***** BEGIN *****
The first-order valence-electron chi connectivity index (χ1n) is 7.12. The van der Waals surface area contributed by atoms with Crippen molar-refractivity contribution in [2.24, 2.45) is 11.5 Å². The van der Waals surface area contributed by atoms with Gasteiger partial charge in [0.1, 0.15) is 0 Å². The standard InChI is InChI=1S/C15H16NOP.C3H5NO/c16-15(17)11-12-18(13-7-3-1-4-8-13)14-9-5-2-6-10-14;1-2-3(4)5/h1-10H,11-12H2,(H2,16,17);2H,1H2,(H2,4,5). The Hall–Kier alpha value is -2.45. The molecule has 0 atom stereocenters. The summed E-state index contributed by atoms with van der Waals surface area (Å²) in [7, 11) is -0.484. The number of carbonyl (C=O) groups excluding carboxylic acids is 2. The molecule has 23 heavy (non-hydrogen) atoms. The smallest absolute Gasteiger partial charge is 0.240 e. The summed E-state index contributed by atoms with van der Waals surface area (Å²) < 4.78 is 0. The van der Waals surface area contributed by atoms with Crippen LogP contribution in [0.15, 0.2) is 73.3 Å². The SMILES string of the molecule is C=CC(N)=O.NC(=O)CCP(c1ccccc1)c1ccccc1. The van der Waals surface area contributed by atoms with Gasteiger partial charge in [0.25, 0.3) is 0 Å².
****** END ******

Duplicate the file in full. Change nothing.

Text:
The first-order valence-electron chi connectivity index (χ1n) is 7.12. The van der Waals surface area contributed by atoms with Crippen molar-refractivity contribution in [2.24, 2.45) is 11.5 Å². The van der Waals surface area contributed by atoms with Gasteiger partial charge in [0.1, 0.15) is 0 Å². The standard InChI is InChI=1S/C15H16NOP.C3H5NO/c16-15(17)11-12-18(13-7-3-1-4-8-13)14-9-5-2-6-10-14;1-2-3(4)5/h1-10H,11-12H2,(H2,16,17);2H,1H2,(H2,4,5). The Hall–Kier alpha value is -2.45. The molecule has 0 atom stereocenters. The summed E-state index contributed by atoms with van der Waals surface area (Å²) in [7, 11) is -0.484. The number of carbonyl (C=O) groups excluding carboxylic acids is 2. The molecule has 23 heavy (non-hydrogen) atoms. The smallest absolute Gasteiger partial charge is 0.240 e. The summed E-state index contributed by atoms with van der Waals surface area (Å²) < 4.78 is 0. The van der Waals surface area contributed by atoms with Crippen LogP contribution in [0.15, 0.2) is 73.3 Å². The SMILES string of the molecule is C=CC(N)=O.NC(=O)CCP(c1ccccc1)c1ccccc1. The van der Waals surface area contributed by atoms with Gasteiger partial charge in [0.25, 0.3) is 0 Å².